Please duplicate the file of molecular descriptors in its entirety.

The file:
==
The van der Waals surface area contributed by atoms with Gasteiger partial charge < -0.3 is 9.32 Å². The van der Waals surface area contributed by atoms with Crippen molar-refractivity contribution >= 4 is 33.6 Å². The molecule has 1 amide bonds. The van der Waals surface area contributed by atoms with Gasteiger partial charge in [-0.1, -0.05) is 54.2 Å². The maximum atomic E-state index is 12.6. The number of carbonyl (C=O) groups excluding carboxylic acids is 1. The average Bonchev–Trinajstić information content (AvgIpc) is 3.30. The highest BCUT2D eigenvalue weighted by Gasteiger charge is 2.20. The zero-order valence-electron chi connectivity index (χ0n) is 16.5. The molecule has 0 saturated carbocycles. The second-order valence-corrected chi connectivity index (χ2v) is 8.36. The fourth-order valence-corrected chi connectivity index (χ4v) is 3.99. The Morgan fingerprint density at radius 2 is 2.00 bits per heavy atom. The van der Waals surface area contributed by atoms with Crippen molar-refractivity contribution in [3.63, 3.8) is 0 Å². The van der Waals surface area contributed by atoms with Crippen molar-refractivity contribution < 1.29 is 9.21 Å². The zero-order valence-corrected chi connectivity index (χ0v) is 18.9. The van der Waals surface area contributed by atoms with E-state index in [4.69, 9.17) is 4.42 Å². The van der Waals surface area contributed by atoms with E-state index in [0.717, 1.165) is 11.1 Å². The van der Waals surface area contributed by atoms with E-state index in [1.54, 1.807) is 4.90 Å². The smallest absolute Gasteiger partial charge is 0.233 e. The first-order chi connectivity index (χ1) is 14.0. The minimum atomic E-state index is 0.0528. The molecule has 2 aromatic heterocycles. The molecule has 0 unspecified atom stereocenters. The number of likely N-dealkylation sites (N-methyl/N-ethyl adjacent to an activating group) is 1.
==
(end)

The van der Waals surface area contributed by atoms with Gasteiger partial charge < -0.3 is 9.32 Å². The van der Waals surface area contributed by atoms with Crippen molar-refractivity contribution >= 4 is 33.6 Å². The molecule has 1 amide bonds. The van der Waals surface area contributed by atoms with Gasteiger partial charge in [-0.1, -0.05) is 54.2 Å². The maximum atomic E-state index is 12.6. The number of carbonyl (C=O) groups excluding carboxylic acids is 1. The average Bonchev–Trinajstić information content (AvgIpc) is 3.30. The highest BCUT2D eigenvalue weighted by Gasteiger charge is 2.20. The zero-order valence-electron chi connectivity index (χ0n) is 16.5. The molecule has 0 saturated carbocycles. The second-order valence-corrected chi connectivity index (χ2v) is 8.36. The fourth-order valence-corrected chi connectivity index (χ4v) is 3.99. The Morgan fingerprint density at radius 2 is 2.00 bits per heavy atom. The van der Waals surface area contributed by atoms with Crippen molar-refractivity contribution in [3.63, 3.8) is 0 Å². The van der Waals surface area contributed by atoms with Crippen molar-refractivity contribution < 1.29 is 9.21 Å². The zero-order valence-corrected chi connectivity index (χ0v) is 18.9. The van der Waals surface area contributed by atoms with E-state index in [4.69, 9.17) is 4.42 Å². The van der Waals surface area contributed by atoms with E-state index in [0.717, 1.165) is 11.1 Å². The van der Waals surface area contributed by atoms with E-state index in [1.54, 1.807) is 4.90 Å². The smallest absolute Gasteiger partial charge is 0.233 e. The first-order chi connectivity index (χ1) is 14.0. The minimum atomic E-state index is 0.0528. The molecule has 2 aromatic heterocycles. The molecule has 0 unspecified atom stereocenters. The number of likely N-dealkylation sites (N-methyl/N-ethyl adjacent to an activating group) is 1.